But this obvious statement keeps showing up in the very Bible to which they pledge fealty. The author of St. John's writings
Professor Hawkins said Christians and Muslims "worship the same God."
This claim has been commonplace since the Middle Ages. The Catholic church has explicitly affirmed it. It is an absolutely
Wheaton College is a private institution and appears to have the right to admit and remove students, faculty, and administrators based on disagreements over ideas. The real question for a place like Wheaton that attempts to hold itself to the highest moral standard is, "Should it behave this way?"
Whether or not Professor Hawkins has violated Wheaton College's Statement of Faith will be decided by Wheaton College. But I am with those who believe that she was moved by her understanding of Christ's commandment to love and stand with the vulnerable and the stranger, whoever they may be at the moment.
Dr. Larycia Hawkins is loving her Muslim neighbors as herself at a time when I will admit - we can use some neighborly love. And Dr. Hawkins could be losing her job for it. Is it really necessary for Wheaton College to nitpick the nuances of the differences between Christianity and Islam?
A vibrant and dynamic faith institution should acknowledge that whether Christians and Muslims worship the same God is a legitimate and unsettled question for many faithful Christian believers.
Hawkins has struck fear into the conservative leadership of Wheaton College by rejecting the anti-Muslim agenda that has taken root in right wing America. To show--and encourage in her students-- solidarity with Muslims who are being persecuted in the United States Hawkins has taught class wearing a hajib, the traditional head covering for Muslim women.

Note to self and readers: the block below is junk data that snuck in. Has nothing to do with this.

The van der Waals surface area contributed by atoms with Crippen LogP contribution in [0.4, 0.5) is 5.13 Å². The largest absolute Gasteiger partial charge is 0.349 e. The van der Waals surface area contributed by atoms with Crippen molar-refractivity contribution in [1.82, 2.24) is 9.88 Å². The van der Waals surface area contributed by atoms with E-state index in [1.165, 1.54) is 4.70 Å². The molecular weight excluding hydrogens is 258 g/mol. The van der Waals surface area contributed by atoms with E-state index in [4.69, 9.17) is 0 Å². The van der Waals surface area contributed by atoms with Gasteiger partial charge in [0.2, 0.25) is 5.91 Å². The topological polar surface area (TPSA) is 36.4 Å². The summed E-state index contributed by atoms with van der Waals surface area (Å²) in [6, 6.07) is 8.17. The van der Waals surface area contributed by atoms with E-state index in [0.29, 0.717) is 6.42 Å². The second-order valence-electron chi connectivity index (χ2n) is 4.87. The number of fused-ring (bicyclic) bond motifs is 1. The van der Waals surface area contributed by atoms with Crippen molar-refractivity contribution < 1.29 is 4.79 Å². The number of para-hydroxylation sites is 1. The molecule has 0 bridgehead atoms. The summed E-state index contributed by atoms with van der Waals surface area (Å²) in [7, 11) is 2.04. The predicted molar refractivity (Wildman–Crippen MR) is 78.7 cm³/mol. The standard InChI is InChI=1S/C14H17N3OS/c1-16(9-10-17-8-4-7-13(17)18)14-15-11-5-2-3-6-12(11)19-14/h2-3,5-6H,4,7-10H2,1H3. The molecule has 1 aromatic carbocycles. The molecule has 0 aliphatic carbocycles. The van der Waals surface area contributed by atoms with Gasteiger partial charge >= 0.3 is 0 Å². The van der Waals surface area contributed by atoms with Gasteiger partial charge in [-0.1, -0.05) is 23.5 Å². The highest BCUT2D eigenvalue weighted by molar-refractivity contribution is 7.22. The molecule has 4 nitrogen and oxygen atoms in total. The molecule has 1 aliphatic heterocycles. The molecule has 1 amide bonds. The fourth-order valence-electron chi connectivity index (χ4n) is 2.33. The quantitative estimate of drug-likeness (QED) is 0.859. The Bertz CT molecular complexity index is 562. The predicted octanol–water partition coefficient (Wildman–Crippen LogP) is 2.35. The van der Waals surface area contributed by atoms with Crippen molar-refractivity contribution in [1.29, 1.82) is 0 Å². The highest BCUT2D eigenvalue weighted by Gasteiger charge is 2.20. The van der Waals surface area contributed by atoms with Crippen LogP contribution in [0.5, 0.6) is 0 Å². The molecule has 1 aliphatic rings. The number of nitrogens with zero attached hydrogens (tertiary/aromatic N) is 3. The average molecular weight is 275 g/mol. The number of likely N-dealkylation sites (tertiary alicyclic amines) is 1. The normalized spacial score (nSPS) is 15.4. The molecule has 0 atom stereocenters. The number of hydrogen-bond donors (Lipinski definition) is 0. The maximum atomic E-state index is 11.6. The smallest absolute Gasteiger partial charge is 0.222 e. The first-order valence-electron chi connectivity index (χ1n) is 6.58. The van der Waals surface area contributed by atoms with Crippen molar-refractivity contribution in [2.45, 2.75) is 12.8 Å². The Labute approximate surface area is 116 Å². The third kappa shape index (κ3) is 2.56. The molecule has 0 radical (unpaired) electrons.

She challenged the Christian college's version of events in a news conference Wednesday.
The story of Isaac and Ishmael is difficult to read. The account follows two half-brothers born to the same father and different mothers. As the story played out, one was adored and one was banished. One was considered the heir of their common father; one was disinherited.
The school claims Dr. Larycia Hawkins' "theological statements seem inconsistent with Wheaton College’s doctrinal convictions."
One should be grateful that one can worship God without getting one's description of God just right. After all, given the plethora of beliefs about God, what are the chances that any of one of us has gotten God just right?
Tthe question has been forced into the public arena by Wheaton College professor Larycia Hawkins's personal decision to wear a hijab in "human solidarity" with vulnerable Muslims in America as part of her observation of Advent, and by the college's hamhanded and tone-deaf meanness in fanning the flames of the ensuing controversy.
"I stand in human solidarity with my Muslim neighbor because we are formed of the same primordial clay."